Tuesday, February 07, 2017

THE BEST LIFE EXPERIENCE FOR OUR FEDERAL JUDGES SHOULD BE TIME SPENT HUNGRY WHILE SITTING IN JAIL

Federal judges tend to be old, male and even whiter than I am. They often come from privileged backgrounds, better schools and colleges which in practice provides limited actual insight into the lives, problems, decisions, hopes and failures of those who come before them. Culturally, politically and aesthetically they are not of us nor with us, but always apart from us. 

Sentencing a Federal Judge to Jail
Ideally we'd live in a society where our judges pride themselves on life experience that makes their ability to judge better. A good judge in my book has spent time hungry and fed the poor; lived in a jail and spent time there helping those charged with crimes. A judge would have an understanding that a full, giving, caring life is about making the world a better place.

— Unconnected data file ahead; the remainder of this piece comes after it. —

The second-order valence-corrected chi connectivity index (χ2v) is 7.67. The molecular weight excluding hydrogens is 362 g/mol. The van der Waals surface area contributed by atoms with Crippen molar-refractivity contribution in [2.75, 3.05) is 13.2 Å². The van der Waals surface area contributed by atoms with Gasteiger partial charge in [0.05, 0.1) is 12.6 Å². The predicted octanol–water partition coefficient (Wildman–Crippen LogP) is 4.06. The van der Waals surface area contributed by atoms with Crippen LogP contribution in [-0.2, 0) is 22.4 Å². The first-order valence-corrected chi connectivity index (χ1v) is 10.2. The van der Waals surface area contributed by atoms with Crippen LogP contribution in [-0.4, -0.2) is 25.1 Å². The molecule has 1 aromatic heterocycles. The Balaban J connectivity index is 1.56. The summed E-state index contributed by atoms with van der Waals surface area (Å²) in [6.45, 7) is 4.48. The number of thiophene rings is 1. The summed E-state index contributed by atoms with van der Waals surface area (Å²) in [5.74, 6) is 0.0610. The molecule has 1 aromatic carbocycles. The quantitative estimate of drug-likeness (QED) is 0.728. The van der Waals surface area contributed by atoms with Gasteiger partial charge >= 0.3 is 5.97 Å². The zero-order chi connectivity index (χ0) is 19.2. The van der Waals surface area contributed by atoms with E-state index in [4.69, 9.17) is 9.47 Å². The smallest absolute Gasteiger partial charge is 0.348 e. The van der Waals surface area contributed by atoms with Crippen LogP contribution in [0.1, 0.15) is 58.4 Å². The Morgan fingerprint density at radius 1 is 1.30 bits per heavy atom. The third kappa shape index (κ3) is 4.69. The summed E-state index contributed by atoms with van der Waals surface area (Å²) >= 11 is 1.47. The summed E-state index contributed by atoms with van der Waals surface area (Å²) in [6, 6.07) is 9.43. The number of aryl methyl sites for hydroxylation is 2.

Yet we often expect too much from our federal judges. We expect them to be fair. We expect them to know the law. We expect them to follow the law. Occasionally I even foolishly expect them to kick the prosecutor's butt when federal trials become a mockery of justice. Our federal judges who are appointed 
for life terms by the President of the United States have little hope for parole at any age since they have nothing else in their lives comparable to the glorious authority of their cold courtrooms

So what can we do to eliminate implicit bias in our federal criminal cases, jury trials, arguments, motions and sentencing hearings? Every closing argument, motion and hearing should bend toward making our defendants more than just another case number, more than a name, but a haunting unforgiving mirror of humanity for the that particular judge. 
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